A lack of exercise is now causing as many deaths as smoking across the world, a study suggests.
The report, published in the Lancet to coincide with the build-up to the Olympics, estimates that about a third of adults are not doing enough physical activity, causing 5.3m deaths a year.
That equates to about one in 10 deaths from diseases such as heart disease, diabetes and breast and colon cancer.
Researchers said the problem was now so bad it should be treated as a pandemic.
And they said tackling it required a new way of thinking, suggesting the public needed to be warned about the dangers of inactivity rather than just reminded of the benefits of it.
The team of 33 researchers drawn from centres across the world also said governments needed to look at ways to make physical activity more convenient, affordable and safer.
It is recommended that adults do 150 minutes of moderate exercise , such as brisk walking, cycling or gardening, each week.
The Lancet study found people in higher income countries were the least active with those in the UK among the worst as nearly two thirds of adults were judged not to be doing enough.
From Monday to Saturday, the streets of the Colombian capital of Bogota are packed with cars.
The city – one of the largest in South America – is a teeming metropolis, home to more than seven million people.
But on a Sunday vehicles are nowhere to be seen. Instead, the streets are taken over by pedestrians, thanks to Ciclovia, a traffic-free streets initiative run by the city authorities.
The scheme, backed by successive mayors, has been running in one guise or another since the mid-1970s.
It now covers nearly 100km of roads in the centre of the city on Sundays and public holidays.
But as well as making Bogota a quieter place to roam, the ban on cars also has a health benefit.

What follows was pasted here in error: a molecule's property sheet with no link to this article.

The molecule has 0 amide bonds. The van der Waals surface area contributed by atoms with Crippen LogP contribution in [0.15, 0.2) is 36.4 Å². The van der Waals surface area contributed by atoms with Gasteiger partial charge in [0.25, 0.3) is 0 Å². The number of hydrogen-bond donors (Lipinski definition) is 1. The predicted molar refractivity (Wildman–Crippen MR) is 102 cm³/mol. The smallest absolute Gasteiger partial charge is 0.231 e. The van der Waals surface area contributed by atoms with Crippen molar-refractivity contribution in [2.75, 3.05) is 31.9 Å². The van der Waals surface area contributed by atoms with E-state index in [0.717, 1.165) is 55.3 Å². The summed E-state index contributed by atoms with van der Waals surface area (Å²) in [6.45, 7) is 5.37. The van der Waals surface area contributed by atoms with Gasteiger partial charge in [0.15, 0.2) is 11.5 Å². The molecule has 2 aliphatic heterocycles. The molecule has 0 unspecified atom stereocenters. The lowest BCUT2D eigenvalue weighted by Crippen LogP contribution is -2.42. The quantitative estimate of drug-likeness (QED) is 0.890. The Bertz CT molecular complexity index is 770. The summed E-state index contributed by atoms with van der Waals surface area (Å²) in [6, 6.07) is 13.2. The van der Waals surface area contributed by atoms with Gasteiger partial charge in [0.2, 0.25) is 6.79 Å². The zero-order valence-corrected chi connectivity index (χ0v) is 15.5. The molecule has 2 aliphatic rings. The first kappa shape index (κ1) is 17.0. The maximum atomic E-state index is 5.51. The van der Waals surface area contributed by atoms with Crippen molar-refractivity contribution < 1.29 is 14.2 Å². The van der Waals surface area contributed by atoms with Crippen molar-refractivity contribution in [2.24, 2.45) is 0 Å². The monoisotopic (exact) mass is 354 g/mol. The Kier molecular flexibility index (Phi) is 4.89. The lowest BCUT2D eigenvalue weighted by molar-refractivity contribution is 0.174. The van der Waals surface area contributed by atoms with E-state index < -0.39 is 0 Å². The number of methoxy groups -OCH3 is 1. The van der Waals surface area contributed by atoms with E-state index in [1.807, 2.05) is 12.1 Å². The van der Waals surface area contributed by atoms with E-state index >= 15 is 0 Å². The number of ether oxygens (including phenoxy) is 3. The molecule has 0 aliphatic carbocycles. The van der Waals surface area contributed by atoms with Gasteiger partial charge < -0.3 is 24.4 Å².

Research has shown about 1m residents regularly walk around on a Sunday, a fifth of whom say they would be inactive if it was not for the ban on vehicles.
Dr Michael Pratt, who was involved in the Lancet research on physical inactivity, said the Bogota scheme was a “wonderful example” of how governments could be encouraging more exercise.
Although the researchers admitted comparisons between countries were difficult because the way activity was estimated may have differed from place to place.
Nonetheless, they said they remained confident that their overall conclusion was valid.
Pedro Hallal, one of the lead researchers, said: “With the upcoming 2012 Olympic Games, sport and physical activity will attract tremendous worldwide attention.
“Although the world will be watching elite athletes from many countries compete in sporting events… most spectators will be quite inactive.
“The global challenge is clear – make physical activity a public health priority throughout the world to improve health and reduce the burden of disease.”
Prof Lindsey Davies, president of the UK Faculty of Public Health, agreed:
“We need to do all we can to make it easy for people to look after their health and get active as part of their daily lives.
“Our environment has a significant part to play. For example, people who feel unsafe in their local park will be less likely to use it.”
But others questioned equating smoking with inactivity.
While smoking and inactivity kill a similar number of people, smoking rates are much lower than the number of inactive people, making smoking more risky to the individual.
Dr Claire Knight, of Cancer Research UK, said: “When it comes to preventing cancer, stopping smoking is by far the most important thing you can do.”